Thanks for your help in advance

unless i am some sort of enigmic paradox, the vertical jump stands to tell nothing about fiber composition. i run a legitimate 10.9 100m dash, yet my vertical jump is a mere 24.5 inches. since both sprinting speed and jumping ability supposedly gauge fast twitch compositon, what the hell gives here?

DOUG SANTILLO: I think I come in at the under 5 reps catagory (but I will have to test this to be 100% sure). How should I change my training, I usually aim for 8-12 reps to failure, is this appropriate for somebody with my fibre makeup? Also, when I train for strength, I use 5 reps (not to failure). Is this the most optimal rep-range for me to be training in? Thanks for ur time bro…

to Stan: if you really have a good reason to believe you’re fast twitch in a certain muscle group, it should still have only a marginal impact on how you train. Sure you can shift your rep ranges down a bit for any particular workout phase you’re in, and certainly 5 reps under failure is too light a load for a strength phase for anyone. This probably means you’re lifting about your 7RM. An average trainee should generally be using about their 4RM for pure strength training, and a seasoned veteran will get more benefit from going as high as even their 2RM for many, many sets.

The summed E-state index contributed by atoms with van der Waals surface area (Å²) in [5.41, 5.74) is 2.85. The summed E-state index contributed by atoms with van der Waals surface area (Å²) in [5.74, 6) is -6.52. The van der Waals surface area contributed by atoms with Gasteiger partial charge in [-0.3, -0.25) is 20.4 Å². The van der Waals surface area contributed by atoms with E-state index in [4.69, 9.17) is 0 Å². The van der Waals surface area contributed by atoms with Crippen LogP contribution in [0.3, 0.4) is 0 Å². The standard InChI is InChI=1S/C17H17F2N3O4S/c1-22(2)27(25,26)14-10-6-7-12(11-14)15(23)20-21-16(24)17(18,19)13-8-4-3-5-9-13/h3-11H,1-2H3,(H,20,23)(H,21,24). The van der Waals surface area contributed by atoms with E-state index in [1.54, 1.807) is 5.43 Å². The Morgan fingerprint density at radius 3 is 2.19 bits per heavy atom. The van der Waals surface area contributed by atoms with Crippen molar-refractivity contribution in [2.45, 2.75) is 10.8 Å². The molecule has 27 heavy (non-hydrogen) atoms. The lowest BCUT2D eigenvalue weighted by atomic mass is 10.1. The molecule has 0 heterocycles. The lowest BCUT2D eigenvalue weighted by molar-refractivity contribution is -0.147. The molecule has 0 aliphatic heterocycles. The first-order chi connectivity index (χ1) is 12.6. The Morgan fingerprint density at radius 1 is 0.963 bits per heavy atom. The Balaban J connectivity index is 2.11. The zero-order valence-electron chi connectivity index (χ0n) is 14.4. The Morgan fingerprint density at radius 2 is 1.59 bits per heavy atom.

To VJ: If you’re having problems with your chest development, their are other issues to consider other than your fiber type. Look first to your exercise form, sequence, priority, and volume before you go after smaller issues like fiber make-up. If you’re really having a problem with chest development (as opposed to simply not liking your genetic structure), start using some pre-fatigue exercises before your compound movements, and for a few weeks, go very slow on the concentrics while concentrating on firing your pecs. In other words, try a 416 tempo on bench presses, and while you’re going up to the count of 6, focus your mind on squeezing your chest together. Once your nervous system learns to recruit your chest in compound movements, you can return to normal speeds and exercise sequence. This should get your chest up to speed…

Most people say that there is no way to change fiber type. This is because that fiber type is a test for the amount of mysoin Atp-ase in the cell this is an enzyme that brakes down atp. but this does not test for other cellular changes such as capillary density, mitochindra density,aerobic enzymes so there are ways to change the body at the cellular level but very little change in myosin atp-ase

Thanks Doug…I’m starting the GVT 2000 program in January. I’ll follow your tempo instead of the 402 tempo suggested in the article.
Thanks again for your time.